How I changed series part 3: Defining your company values...

The next key step for me, and this is true for your business tool, was to define my company values. It’s vital that you involve your senior management team in this process, and make sure you share them clearly with your team as well.

The Values Exercise

Example of company values, they might as well be transparent…

Example of company values, they might as well be transparent…

Since then, I’ve apologised loads. Once I’d spoken to the staff, I realised that we needed to define our values. Many business owners decide these without any input from the staff and stick them on the wall, in the hope that the staff will see them and instil the values in themselves, whatever they might be.

In fact, after 10 minutes they may as well be transparent because people don’t see them! The boss never lives up to them anyway, so it becomes pointless having them.

Companies have values around the importance of communication, respect, integrity, excellence, customer focus and so on. These could be company values for any business and there is no way any employee will buy in to this type of value especially if they have not had any involvement in creating them.

Carillion values.png

Sometimes companies use ‘we’ in their values – ‘we care’, ‘we achieve together, we improve, we deliver’, which sound brilliant, but don’t always mean much. The UK company Carillion used ‘we’ in their values, and just before they went bust, the pension fund had a deficit of nearly £800m. That doesn’t sound like ‘we’, it sounds like ‘I’. How can you get people to follow you if you don’t follow your own values?

You need to define the values that exist in your business today and trust me, they are there. It’s one of the hardest things to answer as a business owner, when someone asks ‘Well, what are you values?’ 

You often don’t know, so you say something like, ‘Honesty.’ Honesty should be a given though! If you’ve got to have this as a value, it’s not really a value. Would you ever employ anybody that wasn’t honest, didn’t have integrity or wasn’t a hard worker? These are surly just a permission to play…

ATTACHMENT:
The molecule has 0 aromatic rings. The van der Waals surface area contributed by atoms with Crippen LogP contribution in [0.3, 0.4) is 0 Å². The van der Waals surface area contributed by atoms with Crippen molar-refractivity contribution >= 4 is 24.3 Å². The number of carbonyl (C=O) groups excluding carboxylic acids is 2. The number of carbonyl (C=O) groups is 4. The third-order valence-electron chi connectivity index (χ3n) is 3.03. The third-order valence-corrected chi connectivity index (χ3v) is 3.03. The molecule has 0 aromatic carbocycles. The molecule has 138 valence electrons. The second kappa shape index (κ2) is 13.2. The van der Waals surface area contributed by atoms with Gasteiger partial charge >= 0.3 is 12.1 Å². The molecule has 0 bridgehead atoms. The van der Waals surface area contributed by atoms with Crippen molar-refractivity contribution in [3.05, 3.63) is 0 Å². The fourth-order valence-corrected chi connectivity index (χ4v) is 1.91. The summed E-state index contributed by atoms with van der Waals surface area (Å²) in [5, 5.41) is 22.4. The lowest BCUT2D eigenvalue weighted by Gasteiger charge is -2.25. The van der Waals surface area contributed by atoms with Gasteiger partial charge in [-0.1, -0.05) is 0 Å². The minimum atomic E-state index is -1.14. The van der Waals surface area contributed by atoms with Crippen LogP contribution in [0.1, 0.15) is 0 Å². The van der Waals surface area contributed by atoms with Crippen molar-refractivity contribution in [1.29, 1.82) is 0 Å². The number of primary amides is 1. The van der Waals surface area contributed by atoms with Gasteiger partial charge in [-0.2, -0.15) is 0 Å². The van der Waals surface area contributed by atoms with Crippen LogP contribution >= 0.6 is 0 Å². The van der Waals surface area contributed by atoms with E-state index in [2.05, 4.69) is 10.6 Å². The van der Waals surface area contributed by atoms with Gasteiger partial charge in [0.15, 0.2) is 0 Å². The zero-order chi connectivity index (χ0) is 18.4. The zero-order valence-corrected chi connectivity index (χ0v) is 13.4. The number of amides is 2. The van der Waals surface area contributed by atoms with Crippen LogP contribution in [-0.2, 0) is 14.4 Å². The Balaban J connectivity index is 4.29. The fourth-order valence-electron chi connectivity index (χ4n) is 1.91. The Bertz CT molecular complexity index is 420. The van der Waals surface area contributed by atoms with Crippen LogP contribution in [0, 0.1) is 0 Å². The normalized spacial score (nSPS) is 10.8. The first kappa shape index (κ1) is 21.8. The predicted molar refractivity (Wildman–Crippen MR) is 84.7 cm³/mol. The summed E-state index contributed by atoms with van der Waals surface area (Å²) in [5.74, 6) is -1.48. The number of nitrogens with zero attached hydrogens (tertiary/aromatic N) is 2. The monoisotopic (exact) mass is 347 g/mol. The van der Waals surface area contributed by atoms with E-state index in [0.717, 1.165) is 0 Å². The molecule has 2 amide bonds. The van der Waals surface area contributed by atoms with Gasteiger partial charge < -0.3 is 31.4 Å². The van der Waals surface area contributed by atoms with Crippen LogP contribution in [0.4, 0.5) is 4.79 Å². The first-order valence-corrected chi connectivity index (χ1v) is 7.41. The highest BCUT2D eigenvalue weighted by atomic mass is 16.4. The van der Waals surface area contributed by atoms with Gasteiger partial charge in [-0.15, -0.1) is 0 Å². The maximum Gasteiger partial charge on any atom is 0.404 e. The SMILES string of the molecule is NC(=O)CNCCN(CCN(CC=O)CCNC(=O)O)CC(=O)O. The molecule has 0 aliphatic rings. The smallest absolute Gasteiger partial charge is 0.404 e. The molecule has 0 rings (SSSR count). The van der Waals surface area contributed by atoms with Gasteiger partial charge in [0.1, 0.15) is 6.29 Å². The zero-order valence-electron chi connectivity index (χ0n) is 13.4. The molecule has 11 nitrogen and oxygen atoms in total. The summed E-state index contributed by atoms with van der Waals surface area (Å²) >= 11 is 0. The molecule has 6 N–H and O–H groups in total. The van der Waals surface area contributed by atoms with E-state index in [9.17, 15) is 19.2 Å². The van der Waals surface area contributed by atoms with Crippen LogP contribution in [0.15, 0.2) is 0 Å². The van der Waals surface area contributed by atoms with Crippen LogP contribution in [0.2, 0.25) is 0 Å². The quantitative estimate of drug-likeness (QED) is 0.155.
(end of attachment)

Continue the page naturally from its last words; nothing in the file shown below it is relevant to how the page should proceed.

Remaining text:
You need to dig a bit deeper than that. Set aside two hours offsite if you work somewhere where clients will visit, or do it in the boardroom if you’re sure you won’t be disturbed. The main thing is to make the investment and set aside the time, and then make sure you’re not interrupted.

Find your superheroes

What you need to do is to think about who in your business, if you cloned them, would be the greatest asset? It's such a simple process to go through. It may be someone like Martin in Support, who stays behind on a Friday night to fix something that’s gone wrong when everyone else goes home or Kate in Operations who is always a team player going above and beyond for the company.

Management team defining our company values

Management team defining our company values

So get your management team together, and in the two hours you’ve set aside, have each of you name three people in your business that, if cloned, would see your business to greater success.

If you've got a small company, you might have to do it differently, but you can still do the exercise. There will always be one or two people who never make the list, but there will be some who can make a real difference to your company. Every company will have some people who could make a huge difference , if only there were more of them.

Start with putting the names of those people down on a list. Once you’ve done that, decide why you put them on the list in the first place, because there needs to be a reason for each person you chose, so be very clear about why you chose them.

Why would you clone them?

When you’re listing their qualities and attributes, try not to use words like honesty, integrity and hard worker, and you want to come up with as many adjectives as possible for each person. Don’t forget, we’ve already agreed that you would never employ somebody who wasn’t any of those things, so don’t use them. They’re almost rules to observe in order to be in the game.